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Baseball in Granada day and night

“Nicaraguans, young and old, passionately love baseball!”
“Nicaraguans, young and old, passionately love baseball!”

Is this Yankee Stadium?

Nope! Are those the Los Angeles Dodgers taking on the Texas Rangers?

Nope! This is Granada’s Estadio Flor de Caña, and Granada’s home team, Los Orientales, are facing their classic rivals, Managua’s Boer. The stands are packed with cheering fans, and the crowd is going wild! Nicaraguans, young and old, passionately love baseball.

By Katharine Stevens

The United States Marines stationed here in the early 1900's are credited with bringing baseball to Nicaragua, almost 100 years ago. As one Nicaraguan explained: “Well, when the Americans first came here, they used to play baseball and sometimes they didn’t have enough players. So they showed the Nicaraguans how to play the game, and then we started playing against them!” The game captivated the population and baseball soared in popularity. It is now Nicaragua’s national sport.

  

Nicaragua has both a professional league and an amateur league. The professional Liga Nicaragüense de Béisbol has a 48-game season, running from October to January, and four teams: Granada, Chinandega, Leon and Managua. Each team has 20 members, and can recruit a maximum of six foreign players. Nicaragua’s professional league currently includes a total of 59 Nicaraguans and 21 foreign recruits: 10 from the Dominican Republic, 3 from Venezuela, 2 from the Netherlands, 2 from the U.S., 2 from Cuba, 1 from Puerto Rico, and 1 from Curacao. Players in the amateur league, the Liga Germán Pomares, are all Nicaraguan. The amateur league plays from February to September and is made up of 16 teams representing Nicaragua’s largest cities, including Granada’s Los Tiburones or “Sharks.” Nicaragua also has a national baseball team made up of players selected from the professional league. The Nicaragua team has played in the Baseball World Cup since 1939, and hosted five World Cup tournaments.       

Since 1976, eleven Nicaraguans have played in U.S. Major League Baseball including Dennis Martínez, the world-famous Granada-born Big Leaguer, who pitched the thirteenth “perfect game” in baseball history for the Montreal Expos against the Los Angeles Dodgers in 1991. Martinez was elected to the Latino Baseball Hall of Fame as part of its 2011 class, and is the only Latin American-born pitcher to pitch a perfect game in the U.S. Major Leagues. 

Well, when the Americans first came here, they used to play baseball and sometimes they didn’t have enough players. So they showed the Nicaraguans how to play the game, and then we started playing against them!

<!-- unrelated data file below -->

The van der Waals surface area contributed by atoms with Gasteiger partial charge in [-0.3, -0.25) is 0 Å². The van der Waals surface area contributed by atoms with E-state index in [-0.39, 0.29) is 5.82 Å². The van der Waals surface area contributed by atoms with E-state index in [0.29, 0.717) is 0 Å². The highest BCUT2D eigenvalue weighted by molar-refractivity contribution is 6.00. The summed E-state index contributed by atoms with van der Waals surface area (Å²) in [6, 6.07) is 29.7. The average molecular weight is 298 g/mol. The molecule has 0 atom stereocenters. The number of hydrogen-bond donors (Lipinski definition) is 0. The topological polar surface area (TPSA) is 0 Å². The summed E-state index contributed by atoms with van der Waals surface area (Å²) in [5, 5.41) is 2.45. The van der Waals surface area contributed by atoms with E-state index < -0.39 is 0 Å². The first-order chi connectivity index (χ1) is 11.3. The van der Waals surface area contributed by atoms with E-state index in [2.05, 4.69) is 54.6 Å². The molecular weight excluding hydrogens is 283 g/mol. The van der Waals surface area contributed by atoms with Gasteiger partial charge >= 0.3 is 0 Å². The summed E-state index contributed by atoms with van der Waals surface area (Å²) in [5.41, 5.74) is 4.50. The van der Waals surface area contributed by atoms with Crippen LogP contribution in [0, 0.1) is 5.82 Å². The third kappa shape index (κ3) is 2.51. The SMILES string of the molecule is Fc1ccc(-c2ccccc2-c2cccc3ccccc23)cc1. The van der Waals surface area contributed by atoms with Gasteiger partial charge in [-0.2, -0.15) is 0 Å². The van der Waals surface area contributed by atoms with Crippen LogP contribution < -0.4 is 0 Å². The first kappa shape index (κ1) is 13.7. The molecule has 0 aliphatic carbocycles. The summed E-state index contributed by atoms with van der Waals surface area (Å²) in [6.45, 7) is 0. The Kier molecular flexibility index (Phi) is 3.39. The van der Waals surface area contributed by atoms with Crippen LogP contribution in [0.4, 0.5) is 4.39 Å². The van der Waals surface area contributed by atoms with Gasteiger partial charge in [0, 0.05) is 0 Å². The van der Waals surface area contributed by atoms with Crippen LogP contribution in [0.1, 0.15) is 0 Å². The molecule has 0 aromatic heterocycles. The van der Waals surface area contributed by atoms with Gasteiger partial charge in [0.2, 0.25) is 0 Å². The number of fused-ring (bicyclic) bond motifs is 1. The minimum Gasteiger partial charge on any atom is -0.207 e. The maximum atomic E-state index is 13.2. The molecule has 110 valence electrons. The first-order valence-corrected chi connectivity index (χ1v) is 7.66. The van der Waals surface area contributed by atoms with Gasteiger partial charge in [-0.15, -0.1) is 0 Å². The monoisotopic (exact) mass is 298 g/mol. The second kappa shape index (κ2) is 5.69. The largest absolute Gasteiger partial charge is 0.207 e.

And some think Nicaragua could send many more players to the Major Leagues, with improved access to training and support. While Nicaragua is a baseball-loving country, young people here have long lacked the training opportunities available to their peers in other Latin American countries. But a group of U.S. businessmen, including former Major Leaguers Dave Stewart and Reggie Smith, have recently formed the International Baseball Association to change that. The group has donated baseball equipment to amateur teams across the country, sponsored trips of 13- 15-year-old U.S. players to play in Nicaragua, and now plans to build a state-of-the-art academy here, patterned after the successful baseball academies in the Dominican Republic and Puerto Rico.

The new academy, the International Baseball Academy of Central America (IBACA), will develop Nicaragua’s wellspring of baseball talent, providing expert baseball instruction as well as education and vocational training to young players. "We understand that the primary mission of many Latin American baseball academies is to find kids to play ball," said Bob Oettinger, one of the founding principals of IBACA. "We want to provide Nicaraguan kids that opportunity, but we also want to provide the social and educational services to facilitate participants’ growth into responsible community role models. Kids will be getting the best instruction on the field, but also in the classroom. We want them to leave the academy with better skills and confidence - not just for baseball, but for life."

  • When to go:  To find out when the next games will be played in Granada check the calendar tabs on the league websites (professional: www.lbpn.com.ni or ask a local or in your hotel. Games are both in the afternoon and in the evening—both are lots of fun.
  • What it costs:  Ticket price is 30-40 cordobas for the shaded part of the stands with seats (ask for a ticket for the “palco”).  A variety of food and drink is available in the stadium, and is very inexpensive.
  • How to get there:  The stadium is in the northwestern part of Granada (see map).   Walk from the center of town (about 20 minutes) or take a 10 cordoba taxi ride – every taxista in Granada knows where El Estadio is.

U.S. Marines baseball team in Managua, Nicaragua, 1915